Hackensack police officer works to prevent juvenile crime

On Behalf of | Jul 10, 2012 | Juvenile Crimes |

In an effort to minimize the number of juvenile crimes that take place in the Hackensack school district, a school police officer called a “school resource officer,” was hired 24 years ago to patrol the halls of the Hackensack school system. Now that officer is retiring and he says he has seen major changes.

Although 52-year-old Kenneth Martin says that kids aren’t any worse than they were 25 years ago, he says that kids are doing things in a different way. The advent of technology has created an environment that enables a 24-hour cycle of bullying, “sexting,” gossip and media.

In addition, Martin says that kids are bringing other problems to school. They are dealing with major issues at home that sometimes affect their ability to perform well at school. This can include everything from abuse, mental illness, and issues associated with broken homes.

Martin says that his presence in the school system allows kids to make a connection that police officers are there to protect them. He said, “When young people see a police car riding down the street, they have no connection to that officer. But when you have police in school, they can approach them. Their job isn’t to lock kids up for no reason, their job is to protect students.”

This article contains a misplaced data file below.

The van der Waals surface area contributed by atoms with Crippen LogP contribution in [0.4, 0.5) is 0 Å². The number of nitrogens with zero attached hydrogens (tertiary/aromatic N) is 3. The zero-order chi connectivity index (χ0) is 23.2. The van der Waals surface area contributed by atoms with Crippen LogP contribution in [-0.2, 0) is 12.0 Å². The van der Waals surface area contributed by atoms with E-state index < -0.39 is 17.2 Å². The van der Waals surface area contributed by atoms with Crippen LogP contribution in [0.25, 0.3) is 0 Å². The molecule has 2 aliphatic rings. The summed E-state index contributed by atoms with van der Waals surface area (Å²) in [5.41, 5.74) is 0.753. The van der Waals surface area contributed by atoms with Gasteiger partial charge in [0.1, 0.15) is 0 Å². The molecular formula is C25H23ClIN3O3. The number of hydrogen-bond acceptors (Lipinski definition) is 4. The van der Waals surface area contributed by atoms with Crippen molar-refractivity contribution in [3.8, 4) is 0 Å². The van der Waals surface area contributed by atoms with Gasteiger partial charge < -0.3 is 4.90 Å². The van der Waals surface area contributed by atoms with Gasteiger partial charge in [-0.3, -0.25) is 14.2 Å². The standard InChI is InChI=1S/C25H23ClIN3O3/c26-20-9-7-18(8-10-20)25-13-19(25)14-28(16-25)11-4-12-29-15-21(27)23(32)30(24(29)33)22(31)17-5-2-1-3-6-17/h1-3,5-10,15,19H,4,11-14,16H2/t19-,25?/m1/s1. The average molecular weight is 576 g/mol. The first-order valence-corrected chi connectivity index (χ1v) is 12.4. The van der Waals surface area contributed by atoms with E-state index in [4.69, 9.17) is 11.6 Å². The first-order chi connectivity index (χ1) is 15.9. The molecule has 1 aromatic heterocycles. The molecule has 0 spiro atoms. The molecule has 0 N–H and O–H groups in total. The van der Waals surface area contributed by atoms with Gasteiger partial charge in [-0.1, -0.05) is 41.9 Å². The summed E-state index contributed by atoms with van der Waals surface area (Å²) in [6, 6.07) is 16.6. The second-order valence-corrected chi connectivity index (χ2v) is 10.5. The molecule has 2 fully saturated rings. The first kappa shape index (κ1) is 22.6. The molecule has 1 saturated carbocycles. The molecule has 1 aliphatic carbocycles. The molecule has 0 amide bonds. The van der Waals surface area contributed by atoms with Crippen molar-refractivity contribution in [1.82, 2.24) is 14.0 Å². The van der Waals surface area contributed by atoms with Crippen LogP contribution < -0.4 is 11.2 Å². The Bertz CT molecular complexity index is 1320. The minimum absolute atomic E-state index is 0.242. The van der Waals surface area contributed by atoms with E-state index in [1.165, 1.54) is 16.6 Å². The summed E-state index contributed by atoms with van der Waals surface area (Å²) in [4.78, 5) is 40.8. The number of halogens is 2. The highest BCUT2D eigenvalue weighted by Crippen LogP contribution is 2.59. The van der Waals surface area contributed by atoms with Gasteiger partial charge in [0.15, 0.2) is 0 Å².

The chief of police says that Martin has helped to keep thousands of kids from entering the criminal justice system by providing discipline and education. Instead of allowing issues to end up in the court system, sometimes they can be deal with at the school level.

Source: NewJersey.com, “Pioneer in school policing looks back on success in Hackensack,” Rebecca D. O’Brien, July 8, 2012


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